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Afternoon Storm Affects Approximately 40,000 Customers Across St. Louis Metropolitan Area
AmerenUE Bringing in Crews from Central Missouri

St. Louis, MO, Friday, Aug. 24, 2007 – Approximately 40,000 customers lost power this afternoon when a thunderstorm featuring isolated high winds, lightning and very heavy rain moved through the St. Louis metropolitan area.

AmerenUE crews have mobilized to begin restoring power, and additional crews are currently headed to the St. Louis area from central Missouri. Work will continue throughout the evening to restore as many customers as possible tonight. However, many customers—especially those in the hardest-hit areas, including south St. Louis City and County—will be without power at least into tomorrow, Aug. 25.

Customers should watch out for downed wires. Customers who see a fallen or sagging wire should assume that it is still energized and dangerous. Electric power lines can carry power even after being knocked to the ground. Stay away and warn others to do the same.

“We began holding crews over this afternoon as these storms developed, and those and other crews we called in today are working now. We will have additional crews in the field tomorrow,” said Richard Mark, senior vice president, AmerenUE Missouri Energy Delivery. “We appreciate our customers’ patience and are working closely with government officials and emergency response personnel to coordinate restoration efforts and ensure customer safety.”

Ameren, through its subsidiaries, serves 2.4 million electric customers and one million natural gas customers in a 64,000-square-mile area of Missouri and Illinois.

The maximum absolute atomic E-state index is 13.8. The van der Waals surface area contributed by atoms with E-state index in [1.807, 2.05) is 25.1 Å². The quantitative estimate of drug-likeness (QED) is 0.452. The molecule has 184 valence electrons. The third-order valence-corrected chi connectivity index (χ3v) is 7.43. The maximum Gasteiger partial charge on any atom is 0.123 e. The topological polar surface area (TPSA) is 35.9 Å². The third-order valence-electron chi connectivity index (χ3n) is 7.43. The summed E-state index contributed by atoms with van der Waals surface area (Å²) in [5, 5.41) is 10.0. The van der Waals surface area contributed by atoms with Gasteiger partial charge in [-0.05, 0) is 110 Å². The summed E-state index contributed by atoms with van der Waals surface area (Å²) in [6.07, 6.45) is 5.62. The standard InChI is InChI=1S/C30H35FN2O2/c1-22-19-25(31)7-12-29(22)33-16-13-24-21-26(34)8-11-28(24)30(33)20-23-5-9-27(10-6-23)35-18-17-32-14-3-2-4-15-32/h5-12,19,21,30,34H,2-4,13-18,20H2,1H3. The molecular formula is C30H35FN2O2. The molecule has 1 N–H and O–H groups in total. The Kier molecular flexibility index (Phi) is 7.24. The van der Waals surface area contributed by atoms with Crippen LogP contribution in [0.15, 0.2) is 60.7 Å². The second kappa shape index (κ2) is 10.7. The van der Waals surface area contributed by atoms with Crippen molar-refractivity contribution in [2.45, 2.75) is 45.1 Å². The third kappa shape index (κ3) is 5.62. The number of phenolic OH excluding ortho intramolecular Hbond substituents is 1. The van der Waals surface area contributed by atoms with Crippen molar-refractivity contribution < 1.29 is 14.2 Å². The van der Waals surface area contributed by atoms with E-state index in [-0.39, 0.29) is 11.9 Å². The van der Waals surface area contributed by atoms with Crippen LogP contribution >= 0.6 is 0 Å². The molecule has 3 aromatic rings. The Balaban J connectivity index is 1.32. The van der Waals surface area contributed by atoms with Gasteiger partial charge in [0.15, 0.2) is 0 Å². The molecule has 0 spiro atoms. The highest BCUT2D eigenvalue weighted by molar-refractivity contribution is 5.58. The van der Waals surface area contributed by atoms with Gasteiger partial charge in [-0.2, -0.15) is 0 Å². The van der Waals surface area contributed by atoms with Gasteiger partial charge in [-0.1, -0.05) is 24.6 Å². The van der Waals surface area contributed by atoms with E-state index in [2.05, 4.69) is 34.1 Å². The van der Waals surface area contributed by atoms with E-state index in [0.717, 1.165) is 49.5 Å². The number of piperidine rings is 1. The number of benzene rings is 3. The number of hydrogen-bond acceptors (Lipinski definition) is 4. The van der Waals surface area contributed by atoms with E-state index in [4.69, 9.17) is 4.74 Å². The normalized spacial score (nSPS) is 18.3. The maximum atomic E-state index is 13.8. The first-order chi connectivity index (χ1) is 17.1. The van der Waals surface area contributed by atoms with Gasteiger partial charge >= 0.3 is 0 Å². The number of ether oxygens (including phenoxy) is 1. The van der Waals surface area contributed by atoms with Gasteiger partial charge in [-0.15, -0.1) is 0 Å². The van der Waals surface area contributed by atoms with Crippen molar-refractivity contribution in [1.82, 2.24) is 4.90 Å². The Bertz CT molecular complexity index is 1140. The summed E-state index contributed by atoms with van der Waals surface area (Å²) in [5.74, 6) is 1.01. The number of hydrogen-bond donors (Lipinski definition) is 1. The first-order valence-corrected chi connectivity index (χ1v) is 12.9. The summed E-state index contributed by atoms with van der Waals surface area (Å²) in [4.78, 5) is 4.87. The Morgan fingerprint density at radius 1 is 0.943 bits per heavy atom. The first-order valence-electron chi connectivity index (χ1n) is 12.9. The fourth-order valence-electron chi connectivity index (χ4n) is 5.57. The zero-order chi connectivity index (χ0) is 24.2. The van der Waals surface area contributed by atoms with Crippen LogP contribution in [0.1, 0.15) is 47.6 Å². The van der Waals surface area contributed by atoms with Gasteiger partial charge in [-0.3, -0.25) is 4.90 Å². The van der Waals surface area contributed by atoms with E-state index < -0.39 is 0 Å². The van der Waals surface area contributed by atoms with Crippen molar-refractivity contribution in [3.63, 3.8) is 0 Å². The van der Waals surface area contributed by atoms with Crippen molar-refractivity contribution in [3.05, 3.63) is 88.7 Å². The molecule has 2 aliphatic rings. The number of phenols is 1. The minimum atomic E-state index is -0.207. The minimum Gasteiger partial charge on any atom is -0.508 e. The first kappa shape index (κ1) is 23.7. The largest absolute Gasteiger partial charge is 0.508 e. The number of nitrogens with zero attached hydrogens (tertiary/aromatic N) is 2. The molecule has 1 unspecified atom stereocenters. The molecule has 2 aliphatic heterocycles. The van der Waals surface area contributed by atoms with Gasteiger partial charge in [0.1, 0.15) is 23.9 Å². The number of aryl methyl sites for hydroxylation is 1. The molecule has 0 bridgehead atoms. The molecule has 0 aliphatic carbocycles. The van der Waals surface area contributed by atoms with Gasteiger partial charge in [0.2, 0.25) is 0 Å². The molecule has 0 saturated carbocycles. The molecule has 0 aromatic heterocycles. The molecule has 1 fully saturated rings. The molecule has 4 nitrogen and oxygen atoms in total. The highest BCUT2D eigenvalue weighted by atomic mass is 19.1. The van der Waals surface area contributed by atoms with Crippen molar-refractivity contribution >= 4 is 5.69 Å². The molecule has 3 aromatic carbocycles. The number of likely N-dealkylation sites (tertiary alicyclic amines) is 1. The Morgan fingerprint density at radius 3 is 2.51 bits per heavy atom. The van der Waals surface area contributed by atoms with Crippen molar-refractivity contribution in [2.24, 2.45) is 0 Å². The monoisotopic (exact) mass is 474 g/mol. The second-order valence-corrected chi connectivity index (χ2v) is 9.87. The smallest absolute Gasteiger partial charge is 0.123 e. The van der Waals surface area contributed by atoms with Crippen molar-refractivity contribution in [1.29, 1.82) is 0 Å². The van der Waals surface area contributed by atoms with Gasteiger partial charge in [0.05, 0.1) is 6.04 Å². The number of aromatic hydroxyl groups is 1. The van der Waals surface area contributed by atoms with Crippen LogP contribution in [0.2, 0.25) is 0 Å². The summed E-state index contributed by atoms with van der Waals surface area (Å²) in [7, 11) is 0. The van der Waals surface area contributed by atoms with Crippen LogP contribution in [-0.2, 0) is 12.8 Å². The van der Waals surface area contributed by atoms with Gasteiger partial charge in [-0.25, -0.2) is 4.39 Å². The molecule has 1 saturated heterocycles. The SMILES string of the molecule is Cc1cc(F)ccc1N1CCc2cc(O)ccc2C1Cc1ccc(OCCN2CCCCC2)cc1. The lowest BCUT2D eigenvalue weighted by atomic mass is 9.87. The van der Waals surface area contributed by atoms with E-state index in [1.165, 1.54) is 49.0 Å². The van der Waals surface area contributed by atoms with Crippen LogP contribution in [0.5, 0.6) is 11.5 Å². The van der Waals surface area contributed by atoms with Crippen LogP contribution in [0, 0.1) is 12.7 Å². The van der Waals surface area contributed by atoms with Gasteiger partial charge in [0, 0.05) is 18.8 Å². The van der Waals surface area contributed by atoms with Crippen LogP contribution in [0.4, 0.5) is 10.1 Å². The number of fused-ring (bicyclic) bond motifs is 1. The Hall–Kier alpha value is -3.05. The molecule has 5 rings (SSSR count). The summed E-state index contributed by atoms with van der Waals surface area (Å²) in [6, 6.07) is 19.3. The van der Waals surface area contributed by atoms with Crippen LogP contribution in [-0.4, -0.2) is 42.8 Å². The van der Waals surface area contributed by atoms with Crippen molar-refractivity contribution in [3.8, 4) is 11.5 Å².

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Ameren offers these tips for your safety and for coping with power outages (also available on www.ameren.com):

Check on the elderly. If you know an elderly person in your neighborhood who is without power, check on that person’s health.

Watch out for downed wires. If you see a fallen or sagging wire, assume that it is still energized and dangerous. Electric power lines can carry power even after being knocked to the ground. Stay away and warn others to do the same.

Pull some plugs. Turn off or disconnect the refrigerator, freezer, television, air conditioner and other major appliances that would go on automatically when the power is restored. This precaution will avoid overloading a circuit when power comes back on – and the chance of a second interruption. After power is restored, turn them on one at a time.

Flip a switch. Turn one or two light switches on so you will know when your service is restored.

Keep your home as cool as possible: During the heat of the day, avoid activities that would add heat and humidity to your home. For maximum efficiency and comfort, position the a battery-operated fan to blow air out of the house during daylight hours and pull cooler air into the house after dark. For a window fan to work properly there should always be another window open in the area the fan is meant to ventilate.

There are also some steps you can take during and after a storm to ensure the safety of your family, home and pets.

Keep your food cold. Resist the urge to peek in on the refrigerator and freezer. Food will stay cold or frozen longer if the appliance stays closed.
• Use caution with your food. Check with your local health department and remember the rule, “When in doubt, throw it out!” The University of Illinois Extension Service says these foods should be discarded after four hours without power:
o Raw or cooked meat, poultry and seafood
o Milk, cream, yogurt and soft cheeses
o Cooked pasta and pasta salads
o Custard, chiffon and cheese pies
o Fresh eggs and egg substitutes
o Meat-topped pizza and lunch meats
o Casseroles, soups and stews
o Mayonnaise and tartar sauce
o Cookie dough

These foods should be safe for a few days without power:
o Butter and margarine
o Fresh fruits and vegetables
o Opened jars of salad dressing, jelly, relish, taco sauce, barbecue sauce, mustard, ketchup and olives
o Hard and processed cheeses